Daniel Eich joined the firm shortly thereafter, and was influential in establishing a market in imported vehicles. A sports car and roadster fan, Dan led the company towards such brands as MG, Triumph, Austin-Healy, Hillman, Borgward, and finally, Mercedes. St. Cloud's first imported car was probably a BMC (British Motor Car.)
VOLKSWAGEN enters the United States
It was during this time in Germany that Volkswagen, or the "peoples' car" was gaining momentum. Just before the war the German government was set to introduce a civilian car. After the war, the British took control of the Wolfsburg plant in their zone of occupation. Needing transportation production because of heavy war damage, the British oversaw the post-war production of vehicles. The cars developed a reputation for simplicity and reliability with a rugged demeanor, having been designed to travel over war-damaged roads or lack of roads.
Demand for the VW Beetle was tremendous for the next decade, and in 1955, as the first VW imports hit America, Daniel Eich, the grand-son of A.A. Eich, started his quest for the VW franchise. In 1960, as VW produced four million Beetles, Eich Motor Co. became the 5th VW dealership in the state of Minnesota.
Volkswagen experienced its peak years in the 1970's. The Beetle continued to be popular because of its value and reliability. It was a severely inflationary time, and President Nixon imposed price controls. Our dependence on foreign oil grew, and our reserves diminished. In October of 1973, the OPEC oil embargo caused gas prices to increase by 70%. Small cars were beautiful. Volkswagen produced durable, practical, fuel stingy and safe vehicles that appealed to the 1970s buyers. In the late 1970s VW began selling a diesel vehicle that was so popular that nearly all of them were sold before they were even produced.
Intrigued by a new type of rotary engine, Daniel Eich associated with the Hiroshima-based automobile manufacturer, Mazda, in 1975. Mazda produced both rotary and piston engine vehicles. The rotary, (Wankel), engine became known for its’ power and smoothness. A lightweight and compact rotary engine has the equivalent power of a standard six cylinder engine. The rotary engine operates with spinning rotors and as a result requires far less parts than a conventional engine and can operate at a much higher rpm.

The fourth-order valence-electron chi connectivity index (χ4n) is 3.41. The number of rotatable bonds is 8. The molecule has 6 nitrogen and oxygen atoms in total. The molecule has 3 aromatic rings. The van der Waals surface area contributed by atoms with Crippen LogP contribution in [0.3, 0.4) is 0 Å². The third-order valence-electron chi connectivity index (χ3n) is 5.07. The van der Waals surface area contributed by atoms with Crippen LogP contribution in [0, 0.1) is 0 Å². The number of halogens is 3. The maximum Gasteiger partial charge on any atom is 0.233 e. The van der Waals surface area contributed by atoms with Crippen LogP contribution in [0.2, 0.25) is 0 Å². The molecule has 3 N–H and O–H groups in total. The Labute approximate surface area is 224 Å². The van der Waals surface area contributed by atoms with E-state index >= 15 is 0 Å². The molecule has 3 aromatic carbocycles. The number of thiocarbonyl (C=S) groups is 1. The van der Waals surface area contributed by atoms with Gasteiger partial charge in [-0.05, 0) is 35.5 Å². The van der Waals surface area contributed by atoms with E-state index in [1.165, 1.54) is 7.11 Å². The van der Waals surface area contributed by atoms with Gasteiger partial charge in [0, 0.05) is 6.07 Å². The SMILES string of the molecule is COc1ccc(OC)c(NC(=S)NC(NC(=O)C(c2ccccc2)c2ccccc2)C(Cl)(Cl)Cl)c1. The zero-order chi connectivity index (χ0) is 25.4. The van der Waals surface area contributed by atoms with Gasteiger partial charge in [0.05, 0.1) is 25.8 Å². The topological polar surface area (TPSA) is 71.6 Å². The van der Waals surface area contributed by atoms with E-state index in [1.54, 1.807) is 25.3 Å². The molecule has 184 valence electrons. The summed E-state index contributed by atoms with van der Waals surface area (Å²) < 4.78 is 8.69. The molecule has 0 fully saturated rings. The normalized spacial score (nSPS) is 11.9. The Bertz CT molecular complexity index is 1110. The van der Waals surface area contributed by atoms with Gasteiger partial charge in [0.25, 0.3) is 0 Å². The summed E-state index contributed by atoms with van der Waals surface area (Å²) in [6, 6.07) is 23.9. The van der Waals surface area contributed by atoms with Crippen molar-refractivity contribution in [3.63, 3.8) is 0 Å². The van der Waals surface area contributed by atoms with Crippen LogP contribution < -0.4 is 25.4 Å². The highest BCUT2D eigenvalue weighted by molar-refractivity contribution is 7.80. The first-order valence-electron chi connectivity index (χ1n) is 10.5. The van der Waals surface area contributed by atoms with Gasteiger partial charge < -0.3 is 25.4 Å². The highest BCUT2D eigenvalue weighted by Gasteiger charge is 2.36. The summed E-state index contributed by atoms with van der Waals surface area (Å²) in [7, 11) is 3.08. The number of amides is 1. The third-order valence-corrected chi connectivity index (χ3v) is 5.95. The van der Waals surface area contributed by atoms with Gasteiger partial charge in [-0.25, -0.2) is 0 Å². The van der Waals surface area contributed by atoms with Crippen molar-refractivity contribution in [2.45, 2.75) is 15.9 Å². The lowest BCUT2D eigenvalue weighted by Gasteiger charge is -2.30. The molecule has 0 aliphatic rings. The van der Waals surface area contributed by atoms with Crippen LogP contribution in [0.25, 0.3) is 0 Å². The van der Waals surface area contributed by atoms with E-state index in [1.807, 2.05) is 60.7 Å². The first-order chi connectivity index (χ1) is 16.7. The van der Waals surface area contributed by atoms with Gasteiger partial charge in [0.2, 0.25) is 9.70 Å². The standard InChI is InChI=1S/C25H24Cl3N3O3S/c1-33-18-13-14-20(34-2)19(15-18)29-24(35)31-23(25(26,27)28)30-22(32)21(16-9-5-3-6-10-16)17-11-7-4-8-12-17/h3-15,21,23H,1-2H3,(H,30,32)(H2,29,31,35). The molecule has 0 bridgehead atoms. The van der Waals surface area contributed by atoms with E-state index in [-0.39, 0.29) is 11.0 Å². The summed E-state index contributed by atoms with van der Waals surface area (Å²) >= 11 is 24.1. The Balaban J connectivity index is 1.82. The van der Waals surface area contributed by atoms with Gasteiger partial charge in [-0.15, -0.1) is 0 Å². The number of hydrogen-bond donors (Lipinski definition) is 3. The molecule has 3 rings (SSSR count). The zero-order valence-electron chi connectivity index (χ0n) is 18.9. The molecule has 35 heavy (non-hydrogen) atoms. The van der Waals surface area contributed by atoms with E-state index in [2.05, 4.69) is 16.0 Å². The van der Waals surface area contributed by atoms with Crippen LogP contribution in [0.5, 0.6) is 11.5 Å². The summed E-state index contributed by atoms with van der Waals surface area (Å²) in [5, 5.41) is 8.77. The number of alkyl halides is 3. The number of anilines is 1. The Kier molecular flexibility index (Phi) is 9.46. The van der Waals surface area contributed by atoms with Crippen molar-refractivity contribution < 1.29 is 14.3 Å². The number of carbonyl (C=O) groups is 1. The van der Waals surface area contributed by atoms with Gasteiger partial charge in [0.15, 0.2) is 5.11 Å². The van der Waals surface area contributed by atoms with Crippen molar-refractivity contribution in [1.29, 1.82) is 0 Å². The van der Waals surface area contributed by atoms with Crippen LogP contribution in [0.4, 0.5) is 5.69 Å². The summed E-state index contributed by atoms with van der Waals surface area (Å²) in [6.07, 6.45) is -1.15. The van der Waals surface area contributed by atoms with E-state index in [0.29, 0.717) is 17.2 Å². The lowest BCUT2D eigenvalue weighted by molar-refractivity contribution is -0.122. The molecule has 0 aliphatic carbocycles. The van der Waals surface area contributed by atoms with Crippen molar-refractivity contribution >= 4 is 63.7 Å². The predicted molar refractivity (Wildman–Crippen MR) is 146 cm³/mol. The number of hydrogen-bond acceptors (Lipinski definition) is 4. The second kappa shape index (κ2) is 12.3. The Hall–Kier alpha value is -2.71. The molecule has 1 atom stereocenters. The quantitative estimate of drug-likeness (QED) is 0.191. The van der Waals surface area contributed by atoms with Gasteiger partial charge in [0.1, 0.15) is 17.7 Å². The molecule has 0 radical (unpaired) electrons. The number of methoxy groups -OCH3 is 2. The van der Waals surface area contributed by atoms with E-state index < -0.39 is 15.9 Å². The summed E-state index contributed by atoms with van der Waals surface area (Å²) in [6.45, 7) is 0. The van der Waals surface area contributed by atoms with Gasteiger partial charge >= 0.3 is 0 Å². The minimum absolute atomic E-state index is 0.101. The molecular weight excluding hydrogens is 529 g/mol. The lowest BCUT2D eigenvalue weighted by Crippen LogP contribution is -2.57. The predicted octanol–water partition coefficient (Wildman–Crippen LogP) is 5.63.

The Mazda piston engines became well known for their endurance, economy and reliability. During the fuel crunch of the late 1970s, the fuel- saving Mazdas gained huge popularity.
Volkswagen's Resurgence in America
In 1998 VW began producing the New Beetle, a retro restyled Beetle. The New Beetle came very well equipped and was also the first Beetle with a water cooled engine. The excitement with the New Beetle pushed Volkswagen sales way up and re-ignited the brand. VW has continued to maintain and grow its popularity by providing new models, redesigning existing models and by providing vehicles with a true European feel. In 2003, ground was broken to build a new Volkswagen store location at 1931 W. Division St. across 19 1/2 from the original Division Street location.
Today, Eich Motor Company is a growing and landmark business in St. Cloud, MN. We invite you to see what makes this company special. Many of our employees have been a part of the Eich Motor Company family for several decades. Our continued success is a sign that our customers appreciate the hard work and dedication we’ve exhibited in our daily operations, the devotion to community involvement, and award-winning representation of the Volkswagen and Mazda brands. In their February 2009 issue, Car and Driver recognized Eich Motor Company as the 9th oldest dealership still in operation in the United States.* “I don’t know if people know what a minority we are,” says Linda Eich DesJardins, President of Eich Motor Company and Great-Grand Daughter of Alois Eich. “There aren’t many family-owned automobile dealerships still in existence today.”